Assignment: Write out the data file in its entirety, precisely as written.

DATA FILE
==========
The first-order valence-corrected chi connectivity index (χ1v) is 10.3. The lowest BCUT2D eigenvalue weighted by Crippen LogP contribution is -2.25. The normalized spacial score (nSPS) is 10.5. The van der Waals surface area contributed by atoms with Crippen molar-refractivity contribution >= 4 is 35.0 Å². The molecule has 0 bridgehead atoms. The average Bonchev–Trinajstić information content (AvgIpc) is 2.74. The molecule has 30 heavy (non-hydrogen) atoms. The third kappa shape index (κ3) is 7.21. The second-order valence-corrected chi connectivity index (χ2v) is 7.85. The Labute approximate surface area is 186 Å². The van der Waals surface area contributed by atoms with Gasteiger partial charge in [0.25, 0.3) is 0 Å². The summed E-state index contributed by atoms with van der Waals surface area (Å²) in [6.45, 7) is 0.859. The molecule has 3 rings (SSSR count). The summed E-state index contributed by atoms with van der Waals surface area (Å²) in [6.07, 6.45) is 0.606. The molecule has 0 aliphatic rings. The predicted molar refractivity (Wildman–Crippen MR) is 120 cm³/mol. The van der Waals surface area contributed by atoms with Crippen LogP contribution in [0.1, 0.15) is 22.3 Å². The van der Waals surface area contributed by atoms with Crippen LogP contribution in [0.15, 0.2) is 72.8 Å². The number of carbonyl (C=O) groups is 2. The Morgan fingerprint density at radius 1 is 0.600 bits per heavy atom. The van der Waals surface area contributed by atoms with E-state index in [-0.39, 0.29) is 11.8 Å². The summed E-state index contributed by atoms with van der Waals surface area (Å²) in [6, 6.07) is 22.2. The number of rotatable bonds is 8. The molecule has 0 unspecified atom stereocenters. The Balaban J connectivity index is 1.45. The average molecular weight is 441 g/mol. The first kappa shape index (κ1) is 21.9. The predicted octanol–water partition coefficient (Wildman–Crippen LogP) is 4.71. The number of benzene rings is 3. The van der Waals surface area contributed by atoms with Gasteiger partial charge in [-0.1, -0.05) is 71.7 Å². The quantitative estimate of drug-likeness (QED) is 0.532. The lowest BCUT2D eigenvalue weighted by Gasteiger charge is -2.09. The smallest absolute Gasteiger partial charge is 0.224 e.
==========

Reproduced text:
The first-order valence-corrected chi connectivity index (χ1v) is 10.3. The lowest BCUT2D eigenvalue weighted by Crippen LogP contribution is -2.25. The normalized spacial score (nSPS) is 10.5. The van der Waals surface area contributed by atoms with Crippen molar-refractivity contribution >= 4 is 35.0 Å². The molecule has 0 bridgehead atoms. The average Bonchev–Trinajstić information content (AvgIpc) is 2.74. The molecule has 30 heavy (non-hydrogen) atoms. The third kappa shape index (κ3) is 7.21. The second-order valence-corrected chi connectivity index (χ2v) is 7.85. The Labute approximate surface area is 186 Å². The van der Waals surface area contributed by atoms with Gasteiger partial charge in [0.25, 0.3) is 0 Å². The summed E-state index contributed by atoms with van der Waals surface area (Å²) in [6.45, 7) is 0.859. The molecule has 3 rings (SSSR count). The summed E-state index contributed by atoms with van der Waals surface area (Å²) in [6.07, 6.45) is 0.606. The molecule has 0 aliphatic rings. The predicted molar refractivity (Wildman–Crippen MR) is 120 cm³/mol. The van der Waals surface area contributed by atoms with Crippen LogP contribution in [0.1, 0.15) is 22.3 Å². The van der Waals surface area contributed by atoms with Crippen LogP contribution in [0.15, 0.2) is 72.8 Å². The number of carbonyl (C=O) groups is 2. The Morgan fingerprint density at radius 1 is 0.600 bits per heavy atom. The van der Waals surface area contributed by atoms with E-state index in [-0.39, 0.29) is 11.8 Å². The summed E-state index contributed by atoms with van der Waals surface area (Å²) in [6, 6.07) is 22.2. The number of rotatable bonds is 8. The molecule has 0 unspecified atom stereocenters. The Balaban J connectivity index is 1.45. The average molecular weight is 441 g/mol. The first kappa shape index (κ1) is 21.9. The predicted octanol–water partition coefficient (Wildman–Crippen LogP) is 4.71. The number of benzene rings is 3. The van der Waals surface area contributed by atoms with Gasteiger partial charge in [-0.1, -0.05) is 71.7 Å². The quantitative estimate of drug-likeness (QED) is 0.532. The lowest BCUT2D eigenvalue weighted by Gasteiger charge is -2.09. The smallest absolute Gasteiger partial charge is 0.224 e.